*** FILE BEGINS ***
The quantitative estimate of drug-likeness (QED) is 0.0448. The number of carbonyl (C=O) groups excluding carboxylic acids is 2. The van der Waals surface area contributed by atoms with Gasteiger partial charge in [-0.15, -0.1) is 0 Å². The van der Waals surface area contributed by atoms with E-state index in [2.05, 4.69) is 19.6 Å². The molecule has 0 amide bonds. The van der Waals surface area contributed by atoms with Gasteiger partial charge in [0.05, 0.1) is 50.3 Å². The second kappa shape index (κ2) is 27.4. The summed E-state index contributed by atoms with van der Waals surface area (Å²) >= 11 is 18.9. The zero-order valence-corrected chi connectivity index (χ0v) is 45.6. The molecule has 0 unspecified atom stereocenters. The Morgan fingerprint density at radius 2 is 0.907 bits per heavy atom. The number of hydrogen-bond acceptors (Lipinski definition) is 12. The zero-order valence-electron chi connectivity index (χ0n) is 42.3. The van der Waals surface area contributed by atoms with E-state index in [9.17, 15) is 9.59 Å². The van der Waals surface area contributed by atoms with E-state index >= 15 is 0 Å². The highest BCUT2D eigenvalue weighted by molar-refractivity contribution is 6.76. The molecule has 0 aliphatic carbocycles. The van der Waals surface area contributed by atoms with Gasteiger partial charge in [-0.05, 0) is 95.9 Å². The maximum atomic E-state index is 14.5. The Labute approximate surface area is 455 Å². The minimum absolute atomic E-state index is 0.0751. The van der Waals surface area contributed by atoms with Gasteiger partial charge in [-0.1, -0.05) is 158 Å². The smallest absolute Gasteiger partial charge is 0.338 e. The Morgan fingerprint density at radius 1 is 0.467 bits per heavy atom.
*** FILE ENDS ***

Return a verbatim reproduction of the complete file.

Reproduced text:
The quantitative estimate of drug-likeness (QED) is 0.0448. The number of carbonyl (C=O) groups excluding carboxylic acids is 2. The van der Waals surface area contributed by atoms with Gasteiger partial charge in [-0.15, -0.1) is 0 Å². The van der Waals surface area contributed by atoms with E-state index in [2.05, 4.69) is 19.6 Å². The molecule has 0 amide bonds. The van der Waals surface area contributed by atoms with Gasteiger partial charge in [0.05, 0.1) is 50.3 Å². The second kappa shape index (κ2) is 27.4. The summed E-state index contributed by atoms with van der Waals surface area (Å²) >= 11 is 18.9. The zero-order valence-corrected chi connectivity index (χ0v) is 45.6. The molecule has 0 unspecified atom stereocenters. The Morgan fingerprint density at radius 2 is 0.907 bits per heavy atom. The number of hydrogen-bond acceptors (Lipinski definition) is 12. The zero-order valence-electron chi connectivity index (χ0n) is 42.3. The van der Waals surface area contributed by atoms with E-state index in [9.17, 15) is 9.59 Å². The van der Waals surface area contributed by atoms with E-state index >= 15 is 0 Å². The highest BCUT2D eigenvalue weighted by molar-refractivity contribution is 6.76. The molecule has 0 aliphatic carbocycles. The van der Waals surface area contributed by atoms with Gasteiger partial charge in [-0.05, 0) is 95.9 Å². The maximum atomic E-state index is 14.5. The Labute approximate surface area is 455 Å². The minimum absolute atomic E-state index is 0.0751. The van der Waals surface area contributed by atoms with Gasteiger partial charge in [-0.1, -0.05) is 158 Å². The smallest absolute Gasteiger partial charge is 0.338 e. The Morgan fingerprint density at radius 1 is 0.467 bits per heavy atom.